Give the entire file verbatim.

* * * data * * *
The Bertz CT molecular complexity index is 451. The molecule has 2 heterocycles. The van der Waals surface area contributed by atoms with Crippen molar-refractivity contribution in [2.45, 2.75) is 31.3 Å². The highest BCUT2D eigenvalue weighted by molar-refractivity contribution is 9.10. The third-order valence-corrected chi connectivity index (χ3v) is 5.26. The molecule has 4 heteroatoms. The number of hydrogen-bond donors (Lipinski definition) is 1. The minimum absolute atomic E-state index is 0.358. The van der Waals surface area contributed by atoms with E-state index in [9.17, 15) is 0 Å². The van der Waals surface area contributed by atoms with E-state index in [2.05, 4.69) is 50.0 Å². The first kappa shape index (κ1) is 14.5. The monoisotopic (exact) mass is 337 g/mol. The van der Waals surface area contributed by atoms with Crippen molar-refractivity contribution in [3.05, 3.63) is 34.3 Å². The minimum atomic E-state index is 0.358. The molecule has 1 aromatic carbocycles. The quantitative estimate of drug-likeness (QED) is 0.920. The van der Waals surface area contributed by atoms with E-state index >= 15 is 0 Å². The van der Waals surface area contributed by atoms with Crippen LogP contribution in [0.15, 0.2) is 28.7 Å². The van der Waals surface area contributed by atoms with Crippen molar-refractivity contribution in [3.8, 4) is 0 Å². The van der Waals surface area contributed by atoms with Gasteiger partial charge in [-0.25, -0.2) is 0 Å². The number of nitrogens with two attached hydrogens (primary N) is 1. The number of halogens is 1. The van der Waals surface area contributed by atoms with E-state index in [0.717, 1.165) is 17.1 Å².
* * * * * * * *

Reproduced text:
The Bertz CT molecular complexity index is 451. The molecule has 2 heterocycles. The van der Waals surface area contributed by atoms with Crippen molar-refractivity contribution in [2.45, 2.75) is 31.3 Å². The highest BCUT2D eigenvalue weighted by molar-refractivity contribution is 9.10. The third-order valence-corrected chi connectivity index (χ3v) is 5.26. The molecule has 4 heteroatoms. The number of hydrogen-bond donors (Lipinski definition) is 1. The minimum absolute atomic E-state index is 0.358. The van der Waals surface area contributed by atoms with E-state index in [9.17, 15) is 0 Å². The van der Waals surface area contributed by atoms with E-state index in [2.05, 4.69) is 50.0 Å². The first kappa shape index (κ1) is 14.5. The monoisotopic (exact) mass is 337 g/mol. The van der Waals surface area contributed by atoms with Crippen molar-refractivity contribution in [3.05, 3.63) is 34.3 Å². The minimum atomic E-state index is 0.358. The molecule has 1 aromatic carbocycles. The quantitative estimate of drug-likeness (QED) is 0.920. The van der Waals surface area contributed by atoms with E-state index >= 15 is 0 Å². The van der Waals surface area contributed by atoms with Crippen LogP contribution in [0.15, 0.2) is 28.7 Å². The van der Waals surface area contributed by atoms with Crippen molar-refractivity contribution in [3.8, 4) is 0 Å². The van der Waals surface area contributed by atoms with Gasteiger partial charge in [-0.25, -0.2) is 0 Å². The number of nitrogens with two attached hydrogens (primary N) is 1. The number of halogens is 1. The van der Waals surface area contributed by atoms with E-state index in [0.717, 1.165) is 17.1 Å².